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Estimating Planetary Cooling Times

  1. Dec 13, 2008 #1
    All rocky planetoids are born as balls of molten magma, and take millions of years to cool, crust over, & solidify. As a rule-of-thumb, a planetoid's Cooling Time (tcool) scales as its Surface Gravity (g):
    [tex]t_{cool} \approx \frac{Heat}{Dissipation Rate}[/tex]
    [tex] \approx \frac{Mass}{Surface Area}[/tex]
    [tex] \approx \frac{M}{R^{2}}[/tex]
    [tex] \approx g_{surface}[/tex]​
    Now, Mars appears cold & dead, lacking a Dynamo-Driven (?) central magnetic field. But, there is evidence of relatively recent volcanic activity on Olympus Mons (w/in the last few million years*). Thus, Mars, whose Surface Gravity is roughly 0.4, seems to have lived roughly 4.0 billion years**.
    * http://en.wikipedia.org/wiki/Olympus_Mons
    ** The Solar System, and the Earth, are around 4.5 billion years old.
    This suggests the following Order-of-Magnitude estimate for planetoids' Cooling Times:
    tcool ~ g x 10 billion years
    where g is measured in Earth Gravities (~9.81 m/s2). This yields the following estimates:
    Code (Text):

    Planetoid       g        Cooling Time (Gy)
    Mercury        0.376           4
    Venus          0.949           9
    Earth          1              10
    Moon           0.17            2
    For comparison, the Moon (probably) solidified something like ~2.5 billion years ago, about the time that Earth's Continents were forming, and atmospheric concentrations of Molecular Oxygen (O2) were at long last increasing*.
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  3. Dec 13, 2008 #2

    Vanadium 50

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    Neither Venus nor Mars has been observed undergoing any geologic activity. We know Venus did ~500 million years ago, and Mars did 2-30 million years ago. Based on that, it seems contrary to the evidence to claim that Venus is still geologically active and Mars is not.

    Of course, there are a number of other, smaller bodies that also exhibit volcanism. Io is the classic example.

    As I said before, you can't use your theory to decide what data to consider to support your theory. This isn't science.
  4. Dec 13, 2008 #3
    The European Space Agency (ESA) is currently analyzing whether Venus has active volcanoes. Their Venus Express probe has found evidence consistent w/ active Volcanism, but there are other possible interpretations*.
    If both Venus & Mars are geologically dead, then planetoid Cooling Times would be significantly shorter than I suggested.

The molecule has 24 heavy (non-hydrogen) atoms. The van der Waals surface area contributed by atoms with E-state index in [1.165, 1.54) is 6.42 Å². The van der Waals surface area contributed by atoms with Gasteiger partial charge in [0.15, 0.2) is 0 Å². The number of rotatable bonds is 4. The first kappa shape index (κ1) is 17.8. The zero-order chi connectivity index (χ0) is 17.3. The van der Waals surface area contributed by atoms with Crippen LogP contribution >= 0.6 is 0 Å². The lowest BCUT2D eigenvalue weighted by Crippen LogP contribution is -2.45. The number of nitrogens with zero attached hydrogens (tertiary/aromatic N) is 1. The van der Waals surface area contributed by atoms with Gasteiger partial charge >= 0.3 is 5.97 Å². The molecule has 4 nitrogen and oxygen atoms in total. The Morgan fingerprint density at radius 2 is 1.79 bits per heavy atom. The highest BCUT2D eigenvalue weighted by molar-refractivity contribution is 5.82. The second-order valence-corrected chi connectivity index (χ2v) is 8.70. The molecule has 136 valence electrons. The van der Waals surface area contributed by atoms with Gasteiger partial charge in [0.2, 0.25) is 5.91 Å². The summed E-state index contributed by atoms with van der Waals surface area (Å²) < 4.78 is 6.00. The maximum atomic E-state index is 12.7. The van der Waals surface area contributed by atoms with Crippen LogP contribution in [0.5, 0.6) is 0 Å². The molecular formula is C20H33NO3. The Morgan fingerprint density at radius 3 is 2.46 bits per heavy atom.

However, the underlying Physics, that tcool ~ gsurface, is sound. It was told to me by an Astronomy Professor at UCSD, for whom I was TAing in 2001, and to an auditorium full of ~200 Freshman. It relies on basic, and simple, scaling laws.

    MORE DETAIL: That Professor said, that all rocky planets:
    • had similar compositions
    • began life in the same molten phase
    Thus, for an Order-of-Magnitude estimate, all planetoids begin life at the same Temperature, (just under) the Boiling Point of rock.

    Then, since all planetoids begin life at roughly the same Temperature, and have roughly the same (bulk) Heat Capacities, their heat energy content scales as their Mass (M). And, since they start at the same Temperature, their Black Body radiation rate varies only according to their Surface Area. The rest is algebra (M / 4 pi R2) ~ gsurface.

    I attempted to estimate the constant of proportionality, which was my only original contribution (to my knowledge). I could be wrong, about that constant of proportionality.

    However, since Venus is nearly the same size as Earth, often being called "Earth's Twin", and since there is active Volcanism on Earth, it stands to reason that there should be Volcanism on Venus. In fact, Venus is much hotter (on the surface), so why would it be colder (in its core) ?

    But, if my Astronomy Professor at UCSD was wrong, then I, and hundreds of other students of his, have been misinformed. If the Venus Express, & other probes, prove my professor wrong, then I will acknowledge it, if there is really no correlation between Cooling Times and M / R2.

    ADDENDUM: I recall asking that Professor, why initial heat energy does not scale as its Gravitational Binding Energy, ~ M2 / R. I recall him telling me, that that would be too much energy, boiling the rock away. By the time a planet condenses into a molten magma ball, it must be below the melting point of rock. He told me, that the difference between those 2 energies, between the Gravitational Binding Energy (~ M2 / R ) and its actual initial heat energy (~ M), must have been radiated away before the planetoid could finally collapse.

    Thus, this rubric for estimating tcool applies only to the actual planet phase, and does not include the millions of years (??) that the "proto-planet" had been in some kind of nebular phase. If that was a source of confusion, then I appologize.
    Last edited: Dec 13, 2008
  5. Dec 14, 2008 #4

    Vanadium 50